DRC polling stations fall victim to violent attacks
Violence erupted at four polling stations in the south of the Democratic Republic of Congo as the vast country held its second elections since a war that killed more than five million people.
Masked gunmen attacked a polling station in the southern mining province of Katanga before three of them were killed by security forces who held a further dozen involved in the assault with automatic weapons.
Locals burnt down three polling stations in the neighbouring opposition heartland of West Kasai and an election observer was badly injured in crowd violence there, Congolese electoral monitoring group Renosec said.
Voters headed slowly—and for the most part peacefully—to the polls elsewhere in the country which was devastated by a 1998-2003 war. The capital Kinshasa, where at least two people were killed in violence on Saturday, was calm.
But tensions are high after a last-minute scramble to prepare for the vote with rivals of incumbent President Joseph Kabila alleging irregularities and bias in the national electoral commission.
“Three people were killed, seven were arrested and five handed themselves over after being surrounded by the army,” Moise Katumbi, the governor of the local Katanga province said.
“Everything is under control,” he said. Aside from the attackers there were no reports of casualties from the attack.
In West Kasai, locals burned down three polling stations and police fired shots to disperse around a hundred people who gathered outside the mayor’s office in the town of Mbuji-Mayi complaining they did not know where to vote.
One female Renosec observer has been seriously injured after being attacked by crowds fearing electoral fraud in nearby Kananga, Francois Badibanga, spokesperson for Congolese electoral monitoring organisation Renosec said.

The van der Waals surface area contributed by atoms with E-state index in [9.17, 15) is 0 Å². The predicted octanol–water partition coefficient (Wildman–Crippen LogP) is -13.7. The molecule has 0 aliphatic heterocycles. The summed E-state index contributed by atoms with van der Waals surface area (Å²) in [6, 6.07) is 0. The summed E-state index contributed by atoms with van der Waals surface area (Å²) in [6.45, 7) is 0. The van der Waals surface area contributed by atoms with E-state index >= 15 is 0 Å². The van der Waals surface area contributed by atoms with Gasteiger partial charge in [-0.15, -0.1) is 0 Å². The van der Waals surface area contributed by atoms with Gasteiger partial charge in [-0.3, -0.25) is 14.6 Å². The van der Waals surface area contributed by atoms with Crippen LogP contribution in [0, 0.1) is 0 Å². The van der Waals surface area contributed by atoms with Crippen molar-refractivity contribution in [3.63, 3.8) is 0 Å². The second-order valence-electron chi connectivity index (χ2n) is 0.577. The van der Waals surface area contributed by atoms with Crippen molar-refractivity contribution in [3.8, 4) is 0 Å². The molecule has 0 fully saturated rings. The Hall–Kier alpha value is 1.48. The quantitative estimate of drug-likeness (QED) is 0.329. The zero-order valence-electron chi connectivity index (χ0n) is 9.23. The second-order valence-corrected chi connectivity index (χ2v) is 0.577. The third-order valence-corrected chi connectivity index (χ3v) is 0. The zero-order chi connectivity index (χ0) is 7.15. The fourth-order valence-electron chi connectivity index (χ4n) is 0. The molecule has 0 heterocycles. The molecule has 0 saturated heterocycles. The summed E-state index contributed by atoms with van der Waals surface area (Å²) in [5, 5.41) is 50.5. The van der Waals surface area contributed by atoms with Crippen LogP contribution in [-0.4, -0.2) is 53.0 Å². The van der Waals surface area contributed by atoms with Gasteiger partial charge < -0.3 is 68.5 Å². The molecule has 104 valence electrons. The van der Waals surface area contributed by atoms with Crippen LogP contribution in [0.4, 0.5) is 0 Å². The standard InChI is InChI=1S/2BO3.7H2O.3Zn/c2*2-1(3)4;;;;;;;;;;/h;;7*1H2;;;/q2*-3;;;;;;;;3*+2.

“The situation is not good.
We are in the hospital with our observer, she is between life and death,” he said.
Dodging the puddles
An earlier downpour meant voters had to dodge puddles in potholed roads as they made their way to vote.
Even in the capital, voters complained of last-minute confusion over where they were meant to be voting due to polling stations being moved and errors with voter lists.
“We thought voting would be easy but now we’ve been told we have to go somewhere else, we don’t know where,” said voter Bibi Mbao. “We’re happy to vote but we’re a bit confused because we’re being sent left and right.”
The polls—which pit Kabila against 10 rivals while more than 18 500 candidates compete for 500 seats in Parliament—will test progress towards stability after decades of misrule and two wars in the last 15 years.
Around 5.4-million people were killed by the last war, largely through hunger and disease.
It ended formally in 2003 but localised violence in the mineral-rich state has continued, especially in the east where a plethora of local and foreign rebel groups vie for control.
Kabila came to power when his father Laurent was assassinated in 2001 and then won the 2006 poll.
The failure of the opposition to unite behind a single candidate—after Kabila’s camp pushed through a law scrapping the need for a run-off if no candidate secures a majority in the first round of voting—has bolstered his chances.
Addressing the nation on Sunday evening, Kabila, seen by many as the favourite due to the advantages of incumbency, warned against a return to widespread violence.
“Our country has come a long way from war and conflict of every type. We must take care not to go back to that,” he said
Provisional results are due on December 6.—Reuters